All we can say about today's economic data releases is that anyone who would suggest that the presently flattening yield curve points to severe risk of near-term recession is really -- for whatever unsupported-by-the-evidence reason(s) -- aching for a recession.
Here's our summary:
U.S. trade (in goods) deficit came in on the high-end of expectations, at -$72 billion. Yes, that speaks positively about the present strength of the U.S. consumer. Not to mention, it supplies the world with $72 billion U.S. dollars that'll come back in the form of U.S. treasury purchases (my how this Administration needs them), and capital investment!
Retail Inventories up 0.4%.
Given that inventories were very lean going into the quarter, today's news is not only positive for GDP but also for production and employment as businesses, meeting strong demand, restock warehouses and shelves.Wholesale Inventories up 0.7%.
Wholesale inventories spiked 0.7 percent in July and were led solidly by a 0.9 percent rise in durable goods. This result together with a 0.4 percent build in retail inventories (also released this morning) point to a very fast start for third-quarter inventories which were very negative in the second quarter, pulling down the quarter's growth by 1.0 percentage point. Given that inventories were very lean going into the quarter, today's news is not only positive for GDP but also for production and employment as businesses, meeting strong demand, restock warehouses and shelves.Redbook (retail [same store] sales for last week): +5.1%
Case-Shiller Home Price Index, year-over-year: +6.3%... Month-over-month, however, prices were up a paltry 0.1% (seasonally adjusted).
Here's Bespoke's commentary: emphasis mine...
Home prices as captured by the Case-Shiller home price indices for existing homes have slowed somewhat but are still rising at a robust low-6% YoY range nationally. The national, 10-city, and 20- city aggregates are all above their 2007 peak. Given relatively modest mortgage debt levels and solid income growth, to say nothing of rising home ownership rates, the outlook is bright. Still-low uptake of new homes relative to existing home sales, to say nothing of larger demographic tailwinds are other reasons to expect any moderation in home prices to be temporary.Consumer Confidence: 133.4. That's a huge beat! The high range of estimates topped out at 128!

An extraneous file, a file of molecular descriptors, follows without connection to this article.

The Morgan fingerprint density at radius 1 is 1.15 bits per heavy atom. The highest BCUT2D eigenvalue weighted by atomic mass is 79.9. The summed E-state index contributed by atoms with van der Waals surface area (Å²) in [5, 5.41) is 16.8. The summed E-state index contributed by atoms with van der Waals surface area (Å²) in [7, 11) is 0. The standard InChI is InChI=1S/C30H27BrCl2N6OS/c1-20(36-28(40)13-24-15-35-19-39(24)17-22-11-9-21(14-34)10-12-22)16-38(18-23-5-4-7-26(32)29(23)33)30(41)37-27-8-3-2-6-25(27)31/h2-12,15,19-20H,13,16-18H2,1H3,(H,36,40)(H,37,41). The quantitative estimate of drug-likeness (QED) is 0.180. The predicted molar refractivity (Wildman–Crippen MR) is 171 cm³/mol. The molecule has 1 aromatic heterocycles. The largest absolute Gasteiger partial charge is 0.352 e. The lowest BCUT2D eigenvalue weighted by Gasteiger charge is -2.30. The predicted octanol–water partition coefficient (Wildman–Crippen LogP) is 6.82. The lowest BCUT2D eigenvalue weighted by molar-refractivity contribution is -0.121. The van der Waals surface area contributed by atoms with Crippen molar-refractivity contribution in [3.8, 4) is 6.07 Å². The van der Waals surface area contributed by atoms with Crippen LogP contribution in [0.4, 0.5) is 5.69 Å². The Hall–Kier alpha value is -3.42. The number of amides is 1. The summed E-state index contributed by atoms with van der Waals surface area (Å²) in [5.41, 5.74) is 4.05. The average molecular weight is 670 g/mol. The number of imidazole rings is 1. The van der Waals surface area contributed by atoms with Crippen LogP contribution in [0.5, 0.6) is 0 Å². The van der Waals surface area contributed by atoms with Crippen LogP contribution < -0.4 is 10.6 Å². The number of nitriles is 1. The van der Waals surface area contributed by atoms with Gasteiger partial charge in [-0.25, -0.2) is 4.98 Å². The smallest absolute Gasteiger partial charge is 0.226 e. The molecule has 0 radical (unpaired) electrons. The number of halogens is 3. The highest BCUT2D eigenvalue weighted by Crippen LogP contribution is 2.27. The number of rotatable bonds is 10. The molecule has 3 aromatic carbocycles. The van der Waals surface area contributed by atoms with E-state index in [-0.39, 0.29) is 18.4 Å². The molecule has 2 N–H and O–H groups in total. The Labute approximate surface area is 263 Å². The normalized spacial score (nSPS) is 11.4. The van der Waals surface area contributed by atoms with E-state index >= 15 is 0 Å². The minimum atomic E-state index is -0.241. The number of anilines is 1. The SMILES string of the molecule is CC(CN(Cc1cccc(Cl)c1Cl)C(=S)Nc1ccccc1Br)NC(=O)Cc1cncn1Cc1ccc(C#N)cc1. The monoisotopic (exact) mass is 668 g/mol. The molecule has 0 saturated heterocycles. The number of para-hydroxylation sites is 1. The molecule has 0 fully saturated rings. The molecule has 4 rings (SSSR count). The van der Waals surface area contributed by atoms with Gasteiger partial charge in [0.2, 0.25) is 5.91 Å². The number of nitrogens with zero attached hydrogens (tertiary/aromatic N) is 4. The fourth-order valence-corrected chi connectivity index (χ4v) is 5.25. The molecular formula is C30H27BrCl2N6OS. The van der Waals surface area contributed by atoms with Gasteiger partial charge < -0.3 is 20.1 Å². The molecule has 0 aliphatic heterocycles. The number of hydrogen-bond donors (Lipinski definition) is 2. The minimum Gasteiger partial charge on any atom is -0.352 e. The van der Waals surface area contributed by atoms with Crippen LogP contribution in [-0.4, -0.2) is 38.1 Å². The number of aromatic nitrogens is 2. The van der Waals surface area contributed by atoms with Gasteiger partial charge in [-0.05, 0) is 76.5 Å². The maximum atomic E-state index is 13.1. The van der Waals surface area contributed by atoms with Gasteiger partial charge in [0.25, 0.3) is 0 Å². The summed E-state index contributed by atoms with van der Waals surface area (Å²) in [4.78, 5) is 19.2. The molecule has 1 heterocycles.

This is the strongest result since the dotcom fever of October 2000. July is revised 5 tenths higher to 127.9.
The most important detail in the August report is a notable decline in those saying jobs are currently hard to get which is down very steeply from an already thin 14.8 percent to 12.7 percent. This is extremely favorable for this reading and is certain to raise expectations for a very healthy monthly employment report for August.
A second detail that speaks to impressive strength is the outlook on income. Optimists here rose a very sharp 5.1 percentage points to 25.5 percent with pessimists shrinking 2.4 points to 7.0 percent. The gain here not only reflects the strength of the labor market but also the strength of the stock market.
Boosted by jobs hard to get, the present situation index rose from 166.1 to 172.2 while the expectations index, boosted by income prospects, increased from 102.4 last month to 107.6 this month.
Another positive in the report, at least for Federal Reserve policy makers who are concerned that inflation doesn't overshoot their target, is a 2 tenths dip in year-ahead inflation expectations to 4.8 percent which for this reading is nevertheless elevated.
Bulls are dominating stock market sentiment, at 39.4 percent for a 2.2 point gain from July with bears at 24.5 percent and down 4.1 points. Most see interest rates moving higher, at 69.4 percent vs 71.4 percent in July.
Buying plans are yet another major positive showing strong gains across the board: autos, homes, and major appliances. This report points to a noticeable upward revision in Friday's consumer sentiment report and more importantly hints at building consumer momentum for third-quarter GDP.Richmond Fed Manufacturing Index: 24. Besting the high-end estimate of 20, consensus 19!
Manufacturing activity in the Fifth District expanded strongly in August, with the Richmond Fed Manufacturing Index rising 4 points to 24. Exceeding the consensus forecast as well as the range of analysts' expectations, the strong August growth was broad-based, buoyed by increases in shipments, up 7 points to 23, new orders, which rose 3 points 25, and employment, where the number of employees was up 3 points to 22.Now, all that good news aside, our analysis of present conditions -- while still pointing to continued expansion and rising corporate profits -- is that they ain't what they were at the beginning of the year. As our PWA [Macro] Index -- 84 key economic & financial market data points -- which scored a 2018 high of 81.3 on January 15, came in at a still respectable (but a far cry from 81.3) 45.2 this week (above zero denotes near-term odds favoring continued expansion over recession).